Have you ever turned on a movie and suddenly realized the language was French or German and contained subtitles or dubbing? You may ask yourself, “Do I continue to watch knowing that I know it is going to take extra effort to read the subtitles or to ignore the slightly off lip sync motions?” If so, you are not the only one. Producers and directors are always working on ways to make sure audiences around the world can understand and connect with what is unfolding in their stories.

There’s little doubt that the film industry is leading the way with entertainment translation. But what works best when it comes to being viewer-friendly in foreign markets—subtitles or dubbing? Here are some factors film and television producers consider when choosing between the two.

Subtitles – Pros and Cons

Subtitling is a great choice when English proficiency is high and/or the country is smaller in size. In an article published by Language Trainers, “According to the 2013 EF English Proficiency Index, … the top three [English proficient] countries, Sweden, Norway, and the Netherlands, … use subtitles instead of dubs for everything except for children’s programs.”

Pros of Subtitling

1. Relatively Low Cost: Subtitling can be up to 15 times less expensive which makes it a great option for smaller countries or countries with multiple official languages such as Belgium and Bosnia.

2. Improved plot delivery: Because the director doesn’t need to worry about synchronizing dialogue to the actor’s mouths, words can be added or edited. The director can add culturally relevant words, so the audience remains engaged in the plot.

3. Improved creative authenticity: Viewers not only watch and hear what is taking place on screen, they also can read the text and listen for voice inflection that provides the correct emotional context.

Cons of Subtitling

1. Character limit. Generally, subtitle text is two lines long, totaling around 64 characters in length, (including spaces) or 6 seconds of screen time. This means when it comes to lengthy dialog, some of the meaning may be lost as text is edited down to fit.

2. Difficulty Keeping Up. The usage of subtitling can slow down a film watcher. Fast-paced thrillers can be difficult to keep up with, especially if there is action and quick movements. You may be a fast reader, but you will also be reading through emotion as well as information.

Dubbing – Pros and Cons

Dubbing is often used in larger countries with one universal language, such as France, Germany, Italy, and Spain and/or where English proficiency is moderate to low. Dubbing is so popular in some countries, such as Germany, they actually have a separate awards ceremony for voice dubbing actors.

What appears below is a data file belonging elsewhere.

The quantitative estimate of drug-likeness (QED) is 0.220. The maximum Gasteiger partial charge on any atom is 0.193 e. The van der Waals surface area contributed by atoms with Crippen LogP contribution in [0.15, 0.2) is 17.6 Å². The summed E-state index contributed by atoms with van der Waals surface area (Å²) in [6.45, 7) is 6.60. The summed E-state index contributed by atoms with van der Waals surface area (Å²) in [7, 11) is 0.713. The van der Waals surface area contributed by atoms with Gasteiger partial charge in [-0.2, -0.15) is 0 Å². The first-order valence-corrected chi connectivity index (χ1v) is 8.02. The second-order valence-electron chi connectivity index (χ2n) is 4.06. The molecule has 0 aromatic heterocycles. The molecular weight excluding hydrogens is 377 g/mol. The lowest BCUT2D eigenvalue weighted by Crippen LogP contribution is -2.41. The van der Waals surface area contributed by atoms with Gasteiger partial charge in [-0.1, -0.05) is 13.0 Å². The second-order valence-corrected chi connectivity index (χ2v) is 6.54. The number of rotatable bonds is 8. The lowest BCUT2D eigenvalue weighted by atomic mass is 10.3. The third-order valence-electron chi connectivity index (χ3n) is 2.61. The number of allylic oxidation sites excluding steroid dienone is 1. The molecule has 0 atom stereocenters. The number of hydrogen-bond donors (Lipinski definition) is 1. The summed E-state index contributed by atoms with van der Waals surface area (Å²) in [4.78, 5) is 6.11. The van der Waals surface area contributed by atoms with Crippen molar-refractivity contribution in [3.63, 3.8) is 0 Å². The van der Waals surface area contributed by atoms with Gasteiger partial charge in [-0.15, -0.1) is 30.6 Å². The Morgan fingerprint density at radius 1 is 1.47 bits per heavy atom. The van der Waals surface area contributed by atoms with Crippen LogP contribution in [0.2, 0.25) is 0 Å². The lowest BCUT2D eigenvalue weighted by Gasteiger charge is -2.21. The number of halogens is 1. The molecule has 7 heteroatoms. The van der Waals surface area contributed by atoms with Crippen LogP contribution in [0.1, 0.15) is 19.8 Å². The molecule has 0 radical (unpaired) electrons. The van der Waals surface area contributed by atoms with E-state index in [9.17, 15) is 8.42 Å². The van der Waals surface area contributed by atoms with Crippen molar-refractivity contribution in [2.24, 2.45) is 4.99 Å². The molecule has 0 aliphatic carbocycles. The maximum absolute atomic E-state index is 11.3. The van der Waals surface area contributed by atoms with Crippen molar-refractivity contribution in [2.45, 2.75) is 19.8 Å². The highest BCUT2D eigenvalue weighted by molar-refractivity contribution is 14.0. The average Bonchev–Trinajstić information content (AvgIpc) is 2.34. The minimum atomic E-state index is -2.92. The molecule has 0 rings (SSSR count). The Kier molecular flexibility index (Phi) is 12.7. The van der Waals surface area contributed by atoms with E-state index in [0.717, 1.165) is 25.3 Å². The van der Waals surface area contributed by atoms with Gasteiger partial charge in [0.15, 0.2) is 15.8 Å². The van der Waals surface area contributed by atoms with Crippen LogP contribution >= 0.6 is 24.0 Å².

Pros

1. Appealing to a main-stream audience: Hearing your native language makes it easier to absorb the plot, align with the emotions, and increases the likelihood that you will follow the movie to the end.

2. Great for localizing material: Actors and producers can interject localized references and humor into the movie dialogue so that it resonates with the target audience. This is a powerful tool!

Cons

1. Delayed voices: Time delays between the actor’s voice and actions on screen can be distracting and lessen the acceptance of the film. The content and translation may even be seen as less authentic.

2. A confused audience: Dubbing can create some confusion. For example, in German films the same actor will regularly dub particular actors’ voices in every movie, which keeps it consistent for faithful audiences. But what happens when both American actors appear in a film together? A new voice must be introduced for a favorite actor, which causes audience confusion. Furthermore, in some countries such as Poland, one actor speaks the parts of every character for a movie. It’s easy to see how that might get confusing if you’re not paying close attention.

Staying true to the cultural, political, and ideological preferences of a country will always be valued by the target audience. This is why it is important for producers and directors to weigh the positives and the negatives of both methods.

Bonus Clip: Watching movies is fun, and it’s even better when you use this to support your desire to learn a second language! Movies provide the context where you can hear or read the real language and learn how words and phrases are used in certain settings.

TrueLanguage is full of life-long language learners. Our localized translators have added value to both audiences and to filmmakers’ bottom lines through thoughtful translation in 120 different languages. With Atlanta fast becoming known as “The Hollywood of the South” we look forward to partnering with filmmakers for global box office success!